Posted: 10 Nov. 2020 05 min. read

ASIC clamps down on the use of CFDs

On 23 October 2020 ASIC issued a Product Intervention Order which seeks to strengthen consumer protections in relation to contracts for difference (CFDs) by reducing the leverage available to retail clients and by targeting product features that amplify retail clients’ CFD losses.

What changes is ASIC making?

ASIC has determined that CFDs have previously resulted in significant financial detriment to retail clients, primarily caused by the use of leverage and the potential for clients’ realised losses to exceed the value of their initial investment.

In order to address these risks, ASIC is requiring CFD providers to implement the following changes by 29 March 2021:

  • Apply the following leverage ratio limits:
    • 30:1 for CFDs referencing a major currency pair exchange rate
    • 20:1 for CFDs referencing a minor currency pair, gold or major stock market index
    • 10:1 for CFDs referencing a commodity (other than gold) or a minor stock market index
    • 2:1 for CFDs referencing a crypto-asset
    • 5:1 for CFDs referencing shares or other assets not covered above
  • Standardise margin close-out arrangements by requiring providers to terminate open CFDs where a client’s net equity falls below 50% of the margin required to cover their positions.
  • Requiring providers to offer negative balance protection that limits a client’s losses to the funds in their CFD trading account.
  • Prohibiting promotional offers that give inducements to retail clients, although this does not include offering educational or research material or discounts to fees and costs.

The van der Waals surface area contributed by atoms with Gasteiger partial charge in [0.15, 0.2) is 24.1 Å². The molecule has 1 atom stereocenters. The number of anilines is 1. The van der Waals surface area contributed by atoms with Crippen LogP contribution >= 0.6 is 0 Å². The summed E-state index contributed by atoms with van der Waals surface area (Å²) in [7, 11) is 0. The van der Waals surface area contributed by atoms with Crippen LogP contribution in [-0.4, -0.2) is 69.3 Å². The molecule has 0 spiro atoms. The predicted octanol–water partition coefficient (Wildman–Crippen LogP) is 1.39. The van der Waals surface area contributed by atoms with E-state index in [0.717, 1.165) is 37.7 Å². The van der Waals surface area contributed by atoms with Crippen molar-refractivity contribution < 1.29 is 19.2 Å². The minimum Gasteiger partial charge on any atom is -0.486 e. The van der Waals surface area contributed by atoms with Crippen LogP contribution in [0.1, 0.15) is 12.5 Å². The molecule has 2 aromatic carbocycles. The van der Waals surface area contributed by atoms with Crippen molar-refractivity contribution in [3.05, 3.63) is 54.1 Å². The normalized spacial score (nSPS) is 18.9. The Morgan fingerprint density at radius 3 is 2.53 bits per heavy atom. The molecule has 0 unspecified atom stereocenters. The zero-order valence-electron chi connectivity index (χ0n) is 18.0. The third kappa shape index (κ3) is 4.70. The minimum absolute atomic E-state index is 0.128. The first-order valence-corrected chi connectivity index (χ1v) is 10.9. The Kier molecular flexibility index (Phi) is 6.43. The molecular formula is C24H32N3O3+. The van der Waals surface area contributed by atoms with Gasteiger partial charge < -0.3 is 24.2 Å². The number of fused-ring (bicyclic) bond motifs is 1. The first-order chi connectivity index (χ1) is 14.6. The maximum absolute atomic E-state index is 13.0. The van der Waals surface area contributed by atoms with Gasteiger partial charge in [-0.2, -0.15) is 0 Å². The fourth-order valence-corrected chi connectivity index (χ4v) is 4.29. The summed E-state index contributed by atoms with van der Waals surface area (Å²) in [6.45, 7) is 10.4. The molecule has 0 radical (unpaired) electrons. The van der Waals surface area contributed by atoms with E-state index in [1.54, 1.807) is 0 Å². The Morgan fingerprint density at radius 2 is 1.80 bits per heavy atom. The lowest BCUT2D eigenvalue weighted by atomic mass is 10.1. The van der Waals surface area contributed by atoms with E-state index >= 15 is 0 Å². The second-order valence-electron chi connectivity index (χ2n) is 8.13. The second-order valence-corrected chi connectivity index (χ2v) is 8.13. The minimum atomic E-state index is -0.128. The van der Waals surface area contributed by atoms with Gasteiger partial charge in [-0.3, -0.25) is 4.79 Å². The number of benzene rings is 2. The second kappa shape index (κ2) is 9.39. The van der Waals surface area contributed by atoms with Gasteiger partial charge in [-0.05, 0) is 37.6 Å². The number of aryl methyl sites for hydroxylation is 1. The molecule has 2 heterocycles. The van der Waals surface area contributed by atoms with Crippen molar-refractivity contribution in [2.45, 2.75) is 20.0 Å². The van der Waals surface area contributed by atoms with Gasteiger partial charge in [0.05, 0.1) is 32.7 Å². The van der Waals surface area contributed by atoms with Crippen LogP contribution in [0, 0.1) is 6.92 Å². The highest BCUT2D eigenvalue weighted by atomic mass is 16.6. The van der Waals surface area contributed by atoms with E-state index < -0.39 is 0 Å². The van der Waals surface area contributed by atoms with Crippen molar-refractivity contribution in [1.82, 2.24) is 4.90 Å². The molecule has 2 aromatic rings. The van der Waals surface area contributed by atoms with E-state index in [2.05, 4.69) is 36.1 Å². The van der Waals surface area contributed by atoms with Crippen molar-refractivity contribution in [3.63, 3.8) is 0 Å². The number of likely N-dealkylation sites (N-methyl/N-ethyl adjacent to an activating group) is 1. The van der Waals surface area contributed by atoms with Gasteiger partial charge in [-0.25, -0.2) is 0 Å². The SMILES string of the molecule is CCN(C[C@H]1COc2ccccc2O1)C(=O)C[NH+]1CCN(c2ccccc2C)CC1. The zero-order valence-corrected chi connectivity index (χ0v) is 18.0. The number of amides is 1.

ASIC expects that the new leverage ratios will reduce the size and speed of retail client losses and that changes to margin close-out and negative balance protections will standardise risk management features across CFD providers and protect clients by limiting their losses.

What does this mean for retail client access to OTC derivatives?

It is important to note that ASIC’s order has not restricted the ability of providers to offer CFDs or suggested that they are inherently unsuitable for retail clients. However, the extensive consultation that ASIC has entered into on CFDs (and the ongoing consultation on binary options), as well as recent fines for organisations who have targeted OTC derivatives at vulnerable customers, suggests that the regulator views this as an area that requires ongoing attention.

The upcoming Design and Distribution Obligations (DDO) will place further emphasis on the offering of products (including derivatives) that meet the objectives, financial situation and needs of retail clients. Organisations should be reviewing their product governance frameworks and distribution practices to determine whether they are fit for purpose and that products have appropriate features and are targeted at clients they are suitable for.

A copy of ASIC’s product intervention order can be found here.

Visit our DDO homepage.

More about our authors

Rosalyn Teskey

Rosalyn Teskey

Partner, Audit & Assurance

Rosalyn is a partner in Deloitte's Melbourne office in the Governance, Regulation and Conduct practice. She specialises in supporting firms to design and assess frameworks to treat customers fairly, including the development of conduct, product governance, sales practices and complaints handling frameworks.

Simon Thorpe

Simon Thorpe

Director, Audit & Assurance

Simon is a Director in Deloitte’s Investment, Wealth and Treasury team. He specializes in working with clients to implement regulatory change, develop risk management frameworks and improve the efficiency and effectiveness of Compliance functions.